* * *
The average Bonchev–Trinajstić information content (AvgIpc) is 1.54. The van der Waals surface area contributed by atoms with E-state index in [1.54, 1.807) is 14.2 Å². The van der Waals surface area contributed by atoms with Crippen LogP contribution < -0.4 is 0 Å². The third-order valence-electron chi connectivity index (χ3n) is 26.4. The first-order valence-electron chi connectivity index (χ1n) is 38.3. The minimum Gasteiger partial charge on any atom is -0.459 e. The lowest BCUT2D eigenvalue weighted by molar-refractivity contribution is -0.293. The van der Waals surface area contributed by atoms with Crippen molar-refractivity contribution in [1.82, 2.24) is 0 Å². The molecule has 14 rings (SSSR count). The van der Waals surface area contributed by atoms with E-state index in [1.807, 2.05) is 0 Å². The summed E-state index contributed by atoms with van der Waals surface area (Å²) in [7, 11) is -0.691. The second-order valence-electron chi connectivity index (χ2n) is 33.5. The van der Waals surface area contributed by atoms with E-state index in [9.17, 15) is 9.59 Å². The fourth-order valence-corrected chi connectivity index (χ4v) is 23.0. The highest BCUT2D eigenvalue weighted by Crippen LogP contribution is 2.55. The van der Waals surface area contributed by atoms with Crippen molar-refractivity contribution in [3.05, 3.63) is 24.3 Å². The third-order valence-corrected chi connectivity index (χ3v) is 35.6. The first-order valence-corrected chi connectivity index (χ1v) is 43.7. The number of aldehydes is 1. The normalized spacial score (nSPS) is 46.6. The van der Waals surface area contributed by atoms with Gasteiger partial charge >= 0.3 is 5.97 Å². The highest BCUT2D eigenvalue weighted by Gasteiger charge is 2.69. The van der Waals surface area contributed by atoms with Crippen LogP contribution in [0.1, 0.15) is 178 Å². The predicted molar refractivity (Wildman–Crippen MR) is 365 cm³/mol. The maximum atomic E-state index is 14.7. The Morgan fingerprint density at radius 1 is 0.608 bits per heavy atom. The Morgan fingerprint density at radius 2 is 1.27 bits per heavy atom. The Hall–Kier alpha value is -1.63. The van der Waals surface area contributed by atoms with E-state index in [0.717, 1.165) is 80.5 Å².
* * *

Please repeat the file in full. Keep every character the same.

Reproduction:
The average Bonchev–Trinajstić information content (AvgIpc) is 1.54. The van der Waals surface area contributed by atoms with E-state index in [1.54, 1.807) is 14.2 Å². The van der Waals surface area contributed by atoms with Crippen LogP contribution < -0.4 is 0 Å². The third-order valence-electron chi connectivity index (χ3n) is 26.4. The first-order valence-electron chi connectivity index (χ1n) is 38.3. The minimum Gasteiger partial charge on any atom is -0.459 e. The lowest BCUT2D eigenvalue weighted by molar-refractivity contribution is -0.293. The van der Waals surface area contributed by atoms with Crippen molar-refractivity contribution in [1.82, 2.24) is 0 Å². The molecule has 14 rings (SSSR count). The van der Waals surface area contributed by atoms with E-state index in [1.807, 2.05) is 0 Å². The summed E-state index contributed by atoms with van der Waals surface area (Å²) in [7, 11) is -0.691. The second-order valence-electron chi connectivity index (χ2n) is 33.5. The van der Waals surface area contributed by atoms with E-state index in [9.17, 15) is 9.59 Å². The fourth-order valence-corrected chi connectivity index (χ4v) is 23.0. The highest BCUT2D eigenvalue weighted by Crippen LogP contribution is 2.55. The van der Waals surface area contributed by atoms with Crippen molar-refractivity contribution in [3.05, 3.63) is 24.3 Å². The third-order valence-corrected chi connectivity index (χ3v) is 35.6. The first-order valence-corrected chi connectivity index (χ1v) is 43.7. The number of aldehydes is 1. The normalized spacial score (nSPS) is 46.6. The van der Waals surface area contributed by atoms with Gasteiger partial charge >= 0.3 is 5.97 Å². The highest BCUT2D eigenvalue weighted by Gasteiger charge is 2.69. The van der Waals surface area contributed by atoms with Crippen LogP contribution in [0.1, 0.15) is 178 Å². The predicted molar refractivity (Wildman–Crippen MR) is 365 cm³/mol. The maximum atomic E-state index is 14.7. The Morgan fingerprint density at radius 1 is 0.608 bits per heavy atom. The Morgan fingerprint density at radius 2 is 1.27 bits per heavy atom. The Hall–Kier alpha value is -1.63. The van der Waals surface area contributed by atoms with E-state index in [0.717, 1.165) is 80.5 Å².